Heart failure and risk of venous thromboembolism: a systematic review and meta-analysis.
Lancet Haematol. 2016 Jan;3(1):e30-e44
Authors: Tang L, Wu YY, Lip GY, Yin P, Hu Y
BACKGROUND: Venous thromboembolism is a major global health problem that is often secondary to other clinical situations. Many studies have investigated the association between venous thromboembolism and heart failure, but have yielded inconsistent findings. We aimed to quantify the absolute and relative risks (RR) for venous thromboembolism in patients with heart failure after hospital admission. We also assessed rates of venous thromboembolism in patients in different settings.
METHODS: In this systematic review and meta-analysis, we searched for studies investigating the risk of venous thromboembolism in patients in hospital with heart failure. We searched for studies published between Jan 1, 1955, and March 31, 2015, in PubMed, Embase, Evidence-Based Medicine Reviews, Allied and Complementary Medicine Database, Ovid HealthSTAR, Global Health, Ovid Nursing Database, Web of Science, CINAHL Plus, ProQuest Central, Conference Papers Index, BIOSIS Previews, and ClinicalTrials.gov. All cohort studies and subgroup analyses of randomised controlled trials (RCTs) were eligible for inclusion if they reported venous thromboembolism rates (number of events per follow-up period) or RR estimates. We extracted data from published reports and contacted the corresponding authors of records with insufficient quantitative data. RRs and 95% CIs were pooled using a random-effects model. This study is registered with PROSPERO, number CRD42014015504.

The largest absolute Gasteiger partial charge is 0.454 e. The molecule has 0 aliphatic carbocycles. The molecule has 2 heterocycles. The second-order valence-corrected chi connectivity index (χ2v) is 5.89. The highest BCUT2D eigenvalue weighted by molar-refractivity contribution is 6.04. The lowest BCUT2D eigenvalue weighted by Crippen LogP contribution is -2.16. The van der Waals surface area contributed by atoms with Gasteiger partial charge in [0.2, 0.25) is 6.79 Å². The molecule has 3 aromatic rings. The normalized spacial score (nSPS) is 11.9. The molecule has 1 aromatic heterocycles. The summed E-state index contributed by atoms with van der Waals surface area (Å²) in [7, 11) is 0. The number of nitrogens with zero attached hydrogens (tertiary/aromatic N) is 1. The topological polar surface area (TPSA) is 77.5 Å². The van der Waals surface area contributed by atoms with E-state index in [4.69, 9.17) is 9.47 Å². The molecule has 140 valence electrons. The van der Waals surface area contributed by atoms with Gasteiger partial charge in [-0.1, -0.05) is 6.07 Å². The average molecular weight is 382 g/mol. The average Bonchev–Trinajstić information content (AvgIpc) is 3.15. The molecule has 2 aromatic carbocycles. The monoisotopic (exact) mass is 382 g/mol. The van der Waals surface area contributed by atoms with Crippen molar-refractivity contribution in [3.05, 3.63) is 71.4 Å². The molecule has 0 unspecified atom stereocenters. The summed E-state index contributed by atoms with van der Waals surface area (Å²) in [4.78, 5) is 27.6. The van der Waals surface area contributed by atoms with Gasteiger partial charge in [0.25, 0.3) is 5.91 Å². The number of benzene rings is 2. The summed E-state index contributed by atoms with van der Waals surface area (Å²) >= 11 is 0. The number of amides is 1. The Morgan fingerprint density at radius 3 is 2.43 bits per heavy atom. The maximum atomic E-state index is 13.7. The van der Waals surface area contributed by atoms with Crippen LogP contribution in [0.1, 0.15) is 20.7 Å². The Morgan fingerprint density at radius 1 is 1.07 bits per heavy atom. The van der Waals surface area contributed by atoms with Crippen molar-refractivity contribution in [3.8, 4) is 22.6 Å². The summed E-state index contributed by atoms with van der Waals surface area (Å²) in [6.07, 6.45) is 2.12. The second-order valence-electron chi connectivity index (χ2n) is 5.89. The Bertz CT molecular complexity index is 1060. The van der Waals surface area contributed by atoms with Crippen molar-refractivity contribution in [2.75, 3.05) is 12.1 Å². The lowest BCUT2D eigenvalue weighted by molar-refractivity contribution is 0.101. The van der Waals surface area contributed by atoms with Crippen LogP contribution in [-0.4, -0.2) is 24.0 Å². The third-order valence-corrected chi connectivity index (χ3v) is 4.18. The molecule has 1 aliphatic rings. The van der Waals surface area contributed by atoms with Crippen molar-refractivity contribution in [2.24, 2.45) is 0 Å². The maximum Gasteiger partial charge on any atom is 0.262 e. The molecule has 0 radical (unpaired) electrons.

FINDINGS: Of 8673 records identified, we included 71 studies with data from 88 cohorts in our analysis, with 59 cohorts included in the assessment of venous thromboembolism rates and 46 cohorts included in the meta-analysis of heart failure and risk of venous thromboembolism. Venous thromboembolism rates varied widely in patients in hospital with heart failure from different settings. The overall median symptomatic venous thromboembolism rate was 2·48% (IQR 0·84-5·61); rates was were 3·73% (1·05-7·31) for patients who did not receive thromboprophylaxis and 1·47% (0·64-3·54) for those who did. Overall, patients with heart failure in hospital had an RR of 1·51 (1·36-1·68) for venous thromboembolism. The overall I(2) statistic was 96·1% and there was no evidence of publication bias (Egger's test, p=0·46).
INTERPRETATION: Heart failure is a common independent risk factor for venous thromboembolism. Thromoboprophylaxis should be considered in clinical practice for high-risk patients.
FUNDING: National Natural Science Foundation.
PMID: 26765646 [PubMed - as supplied by publisher]